There will be a change in Ty Detmer's normal game-day routine this Saturday.

The BYU quarterback hopes it's a welcome change.Sometime after 1:30 p.m. Hawaii time that day, Detmer will learn whether the 900-plus Heisman Trophy electors have voted him college football's most outstanding player for 1990. For the past few weeks, the consensus has been that the Heisman race has narrowed to two candidates: Detmer and Notre Dame's receiver-running back-kick returner, Raghib "Rocket" Ismail.

Ismail will be at the Downtown Athletic Club in New York for the announcement of the winner, while CBS will have Detmer on camera, via satellite, from a meeting room of the Sheraton Princess Kaiulani Hotel here.

Immediately afterward, Detmer is scheduled to talk to the CBS announcers. ESPN then gets to interview him, and then he will have to face the media assembled here. And if that isn't enough, Sports Illustrated sent a photographer to Provo this week to get apicture of Detmer for a cover story - if he wins.

And that's the catch with all this attention. If he wins, it will have been great fun. If he loses, it will just accentuate the disappointment.

Even the knowledge that he could come back and win it next year wouldn't console him, he said.

"I'll be disappointed, because you never know what will happen next year," said Detmer. "But I won't sit around and pout about it."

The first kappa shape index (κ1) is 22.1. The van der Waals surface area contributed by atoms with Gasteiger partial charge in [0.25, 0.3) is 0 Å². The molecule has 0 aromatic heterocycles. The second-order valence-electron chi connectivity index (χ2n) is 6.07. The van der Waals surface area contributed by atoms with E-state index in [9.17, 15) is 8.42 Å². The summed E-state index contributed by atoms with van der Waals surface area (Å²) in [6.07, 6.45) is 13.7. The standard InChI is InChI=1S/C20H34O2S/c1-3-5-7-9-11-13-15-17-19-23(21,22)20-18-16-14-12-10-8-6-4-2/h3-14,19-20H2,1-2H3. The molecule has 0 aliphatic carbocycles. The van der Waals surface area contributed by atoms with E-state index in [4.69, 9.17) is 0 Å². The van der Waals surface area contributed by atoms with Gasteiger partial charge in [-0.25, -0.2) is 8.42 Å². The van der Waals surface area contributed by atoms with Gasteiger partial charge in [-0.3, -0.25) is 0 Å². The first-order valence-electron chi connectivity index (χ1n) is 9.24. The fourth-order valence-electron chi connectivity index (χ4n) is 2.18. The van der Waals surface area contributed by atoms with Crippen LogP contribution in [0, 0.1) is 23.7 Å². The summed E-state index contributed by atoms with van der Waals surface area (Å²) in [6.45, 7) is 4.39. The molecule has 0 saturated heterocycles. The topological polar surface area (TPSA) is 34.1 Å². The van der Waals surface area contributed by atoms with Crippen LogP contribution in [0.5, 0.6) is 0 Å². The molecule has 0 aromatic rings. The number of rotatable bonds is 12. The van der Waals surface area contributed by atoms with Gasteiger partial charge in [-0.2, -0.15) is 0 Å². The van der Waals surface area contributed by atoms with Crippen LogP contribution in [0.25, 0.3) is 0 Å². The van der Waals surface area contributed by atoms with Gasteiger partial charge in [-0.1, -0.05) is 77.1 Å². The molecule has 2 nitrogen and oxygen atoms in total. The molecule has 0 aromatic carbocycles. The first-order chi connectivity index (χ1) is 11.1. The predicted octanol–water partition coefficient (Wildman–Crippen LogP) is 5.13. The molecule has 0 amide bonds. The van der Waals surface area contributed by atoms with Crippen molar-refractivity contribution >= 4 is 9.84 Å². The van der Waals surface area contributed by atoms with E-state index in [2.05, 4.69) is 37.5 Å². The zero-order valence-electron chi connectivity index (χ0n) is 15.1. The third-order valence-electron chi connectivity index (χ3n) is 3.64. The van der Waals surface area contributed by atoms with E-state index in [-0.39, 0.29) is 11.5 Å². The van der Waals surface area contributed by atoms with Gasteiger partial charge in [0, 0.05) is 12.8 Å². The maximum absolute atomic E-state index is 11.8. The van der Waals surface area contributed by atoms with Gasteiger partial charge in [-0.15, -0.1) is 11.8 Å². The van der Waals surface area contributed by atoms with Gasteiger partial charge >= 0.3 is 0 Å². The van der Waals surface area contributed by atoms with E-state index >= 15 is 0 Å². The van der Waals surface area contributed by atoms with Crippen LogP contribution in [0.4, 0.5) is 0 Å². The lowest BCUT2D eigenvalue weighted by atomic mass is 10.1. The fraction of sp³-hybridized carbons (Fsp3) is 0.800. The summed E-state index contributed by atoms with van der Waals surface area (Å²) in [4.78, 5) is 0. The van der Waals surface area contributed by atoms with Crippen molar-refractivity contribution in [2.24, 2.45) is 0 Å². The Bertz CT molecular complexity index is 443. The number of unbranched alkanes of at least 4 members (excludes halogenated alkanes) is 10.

He wouldn't have much time to pout, even if he was so inclined, because a few hours after the announcement he has to suit up and play Hawaii. But if he doesn't win, there's at least one group of people that can be expected to react strongly - his teammates.

"If he doesn't get it, our team would be shocked and ticked off," said linebacker Rocky Biegel. "As a team, we know that Ty deserves it."

Biegel scoffed at Ismail's candidacy. "It's a farce to even mention Rocket Ismail's name in the same sentence with Ty," he said. "If Ismail was getting 350 yards a game I could see it, but he's injured part of the time and not doing anything."

"Ty means much more to our team than those other guys mean to their teams," said wide receiver Andy Boyce. "Just answer this: If we didn't have Ty, would we be as successful as we are now?"

Center Bob Stephens, one of the five men entrusted with protecting Detmer this season, said the team has put up with all the Heisman hoopla because it views the trophy as a prize for the entire squad.

"There's no question he wouldn't have it without us, and he's been great about recognizing that," Stephens said. "I think the whole team wins something if he wins it."

Detmer knows that the Heisman means a lot to more people than just him.

"Everywhere you go, people wish you luck," he said. "People just want it so bad here. I just want it for the whole program. There have been a lot of great quarterbacks here in the past. It would be great to finally get one."

Detmer said that the attention and high expectations have put a lot of pressure on him. Known for his poise on the field, he has admitted that the suspense has cost him sleep recently.

"It has been a lot of pressure lately," he said. "And this week's been especially rough. I'm just ready for it to be over with."